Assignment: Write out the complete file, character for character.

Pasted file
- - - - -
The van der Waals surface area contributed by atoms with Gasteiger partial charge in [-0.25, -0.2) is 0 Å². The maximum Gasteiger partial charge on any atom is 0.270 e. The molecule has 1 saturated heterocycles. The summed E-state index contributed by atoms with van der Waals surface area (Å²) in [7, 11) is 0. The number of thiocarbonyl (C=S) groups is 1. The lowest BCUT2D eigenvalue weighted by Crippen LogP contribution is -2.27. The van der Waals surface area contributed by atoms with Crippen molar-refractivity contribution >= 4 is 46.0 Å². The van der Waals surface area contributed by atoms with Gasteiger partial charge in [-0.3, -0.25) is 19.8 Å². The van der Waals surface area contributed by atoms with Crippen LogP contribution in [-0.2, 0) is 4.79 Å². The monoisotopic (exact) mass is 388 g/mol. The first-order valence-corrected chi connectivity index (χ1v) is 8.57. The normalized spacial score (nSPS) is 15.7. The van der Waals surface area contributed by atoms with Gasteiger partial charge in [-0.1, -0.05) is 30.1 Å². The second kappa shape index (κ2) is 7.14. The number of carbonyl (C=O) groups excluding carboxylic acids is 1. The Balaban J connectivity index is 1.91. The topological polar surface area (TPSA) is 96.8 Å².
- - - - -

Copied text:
The van der Waals surface area contributed by atoms with Gasteiger partial charge in [-0.25, -0.2) is 0 Å². The maximum Gasteiger partial charge on any atom is 0.270 e. The molecule has 1 saturated heterocycles. The summed E-state index contributed by atoms with van der Waals surface area (Å²) in [7, 11) is 0. The number of thiocarbonyl (C=S) groups is 1. The lowest BCUT2D eigenvalue weighted by Crippen LogP contribution is -2.27. The van der Waals surface area contributed by atoms with Crippen molar-refractivity contribution >= 4 is 46.0 Å². The van der Waals surface area contributed by atoms with Gasteiger partial charge in [-0.3, -0.25) is 19.8 Å². The van der Waals surface area contributed by atoms with Crippen LogP contribution in [-0.2, 0) is 4.79 Å². The monoisotopic (exact) mass is 388 g/mol. The first-order valence-corrected chi connectivity index (χ1v) is 8.57. The normalized spacial score (nSPS) is 15.7. The van der Waals surface area contributed by atoms with Gasteiger partial charge in [-0.1, -0.05) is 30.1 Å². The second kappa shape index (κ2) is 7.14. The number of carbonyl (C=O) groups excluding carboxylic acids is 1. The Balaban J connectivity index is 1.91. The topological polar surface area (TPSA) is 96.8 Å².